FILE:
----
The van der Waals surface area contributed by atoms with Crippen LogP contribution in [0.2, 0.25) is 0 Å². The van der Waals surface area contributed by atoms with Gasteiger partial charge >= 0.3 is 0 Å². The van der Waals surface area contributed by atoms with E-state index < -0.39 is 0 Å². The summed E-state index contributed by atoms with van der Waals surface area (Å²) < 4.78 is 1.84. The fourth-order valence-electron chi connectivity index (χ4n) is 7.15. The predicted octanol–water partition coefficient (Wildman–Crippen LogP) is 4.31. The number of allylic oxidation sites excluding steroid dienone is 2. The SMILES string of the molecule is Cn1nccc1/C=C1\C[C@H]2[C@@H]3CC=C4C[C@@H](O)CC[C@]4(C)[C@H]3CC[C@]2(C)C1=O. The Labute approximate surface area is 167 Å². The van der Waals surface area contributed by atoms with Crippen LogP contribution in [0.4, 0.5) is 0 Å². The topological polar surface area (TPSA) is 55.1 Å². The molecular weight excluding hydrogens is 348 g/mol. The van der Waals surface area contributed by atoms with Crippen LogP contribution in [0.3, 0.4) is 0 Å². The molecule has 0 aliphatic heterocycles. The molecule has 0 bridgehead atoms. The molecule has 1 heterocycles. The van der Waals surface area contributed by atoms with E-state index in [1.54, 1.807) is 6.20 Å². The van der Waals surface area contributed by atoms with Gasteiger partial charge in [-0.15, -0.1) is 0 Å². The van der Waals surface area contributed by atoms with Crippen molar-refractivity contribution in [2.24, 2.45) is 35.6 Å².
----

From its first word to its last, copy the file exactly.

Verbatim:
The van der Waals surface area contributed by atoms with Crippen LogP contribution in [0.2, 0.25) is 0 Å². The van der Waals surface area contributed by atoms with Gasteiger partial charge >= 0.3 is 0 Å². The van der Waals surface area contributed by atoms with E-state index < -0.39 is 0 Å². The summed E-state index contributed by atoms with van der Waals surface area (Å²) < 4.78 is 1.84. The fourth-order valence-electron chi connectivity index (χ4n) is 7.15. The predicted octanol–water partition coefficient (Wildman–Crippen LogP) is 4.31. The number of allylic oxidation sites excluding steroid dienone is 2. The SMILES string of the molecule is Cn1nccc1/C=C1\C[C@H]2[C@@H]3CC=C4C[C@@H](O)CC[C@]4(C)[C@H]3CC[C@]2(C)C1=O. The Labute approximate surface area is 167 Å². The van der Waals surface area contributed by atoms with Crippen LogP contribution in [0.4, 0.5) is 0 Å². The topological polar surface area (TPSA) is 55.1 Å². The molecular weight excluding hydrogens is 348 g/mol. The van der Waals surface area contributed by atoms with Crippen LogP contribution in [0.3, 0.4) is 0 Å². The molecule has 0 aliphatic heterocycles. The molecule has 0 bridgehead atoms. The molecule has 1 heterocycles. The van der Waals surface area contributed by atoms with E-state index in [1.54, 1.807) is 6.20 Å². The van der Waals surface area contributed by atoms with Gasteiger partial charge in [-0.15, -0.1) is 0 Å². The van der Waals surface area contributed by atoms with Crippen molar-refractivity contribution in [2.24, 2.45) is 35.6 Å².